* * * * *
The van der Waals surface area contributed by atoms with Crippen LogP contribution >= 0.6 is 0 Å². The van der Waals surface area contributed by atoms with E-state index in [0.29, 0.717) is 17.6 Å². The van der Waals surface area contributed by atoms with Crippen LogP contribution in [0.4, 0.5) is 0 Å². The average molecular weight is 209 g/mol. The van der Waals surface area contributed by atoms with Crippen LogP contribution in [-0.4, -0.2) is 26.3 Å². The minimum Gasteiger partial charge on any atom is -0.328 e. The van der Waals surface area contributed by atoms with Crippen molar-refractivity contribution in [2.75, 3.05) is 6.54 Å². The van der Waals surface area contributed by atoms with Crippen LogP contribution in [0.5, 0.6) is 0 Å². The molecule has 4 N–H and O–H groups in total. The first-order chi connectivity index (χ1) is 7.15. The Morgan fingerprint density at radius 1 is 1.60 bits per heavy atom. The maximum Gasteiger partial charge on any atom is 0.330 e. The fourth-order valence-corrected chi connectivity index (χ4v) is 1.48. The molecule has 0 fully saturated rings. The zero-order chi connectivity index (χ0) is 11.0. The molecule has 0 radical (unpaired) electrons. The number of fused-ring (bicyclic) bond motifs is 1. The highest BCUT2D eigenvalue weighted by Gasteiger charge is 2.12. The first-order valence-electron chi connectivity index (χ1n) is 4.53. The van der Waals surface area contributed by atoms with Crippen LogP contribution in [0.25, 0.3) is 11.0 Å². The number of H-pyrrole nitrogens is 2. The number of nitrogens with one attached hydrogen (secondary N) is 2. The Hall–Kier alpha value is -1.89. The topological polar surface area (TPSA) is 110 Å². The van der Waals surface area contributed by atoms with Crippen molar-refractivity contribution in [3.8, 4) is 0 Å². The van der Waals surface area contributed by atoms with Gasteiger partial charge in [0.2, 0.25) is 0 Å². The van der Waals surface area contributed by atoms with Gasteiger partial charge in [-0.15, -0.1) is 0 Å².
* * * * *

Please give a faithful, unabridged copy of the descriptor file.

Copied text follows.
The van der Waals surface area contributed by atoms with Crippen LogP contribution >= 0.6 is 0 Å². The van der Waals surface area contributed by atoms with E-state index in [0.29, 0.717) is 17.6 Å². The van der Waals surface area contributed by atoms with Crippen LogP contribution in [0.4, 0.5) is 0 Å². The average molecular weight is 209 g/mol. The van der Waals surface area contributed by atoms with Crippen LogP contribution in [-0.4, -0.2) is 26.3 Å². The minimum Gasteiger partial charge on any atom is -0.328 e. The van der Waals surface area contributed by atoms with Crippen molar-refractivity contribution in [2.75, 3.05) is 6.54 Å². The van der Waals surface area contributed by atoms with Crippen LogP contribution in [0.5, 0.6) is 0 Å². The molecule has 4 N–H and O–H groups in total. The first-order chi connectivity index (χ1) is 7.15. The Morgan fingerprint density at radius 1 is 1.60 bits per heavy atom. The maximum Gasteiger partial charge on any atom is 0.330 e. The fourth-order valence-corrected chi connectivity index (χ4v) is 1.48. The molecule has 0 fully saturated rings. The zero-order chi connectivity index (χ0) is 11.0. The molecule has 0 radical (unpaired) electrons. The number of fused-ring (bicyclic) bond motifs is 1. The highest BCUT2D eigenvalue weighted by Gasteiger charge is 2.12. The first-order valence-electron chi connectivity index (χ1n) is 4.53. The van der Waals surface area contributed by atoms with Crippen LogP contribution in [0.25, 0.3) is 11.0 Å². The number of H-pyrrole nitrogens is 2. The number of nitrogens with one attached hydrogen (secondary N) is 2. The Hall–Kier alpha value is -1.89. The topological polar surface area (TPSA) is 110 Å². The van der Waals surface area contributed by atoms with Crippen molar-refractivity contribution in [3.8, 4) is 0 Å². The van der Waals surface area contributed by atoms with Gasteiger partial charge in [0.2, 0.25) is 0 Å². The van der Waals surface area contributed by atoms with Gasteiger partial charge in [-0.15, -0.1) is 0 Å².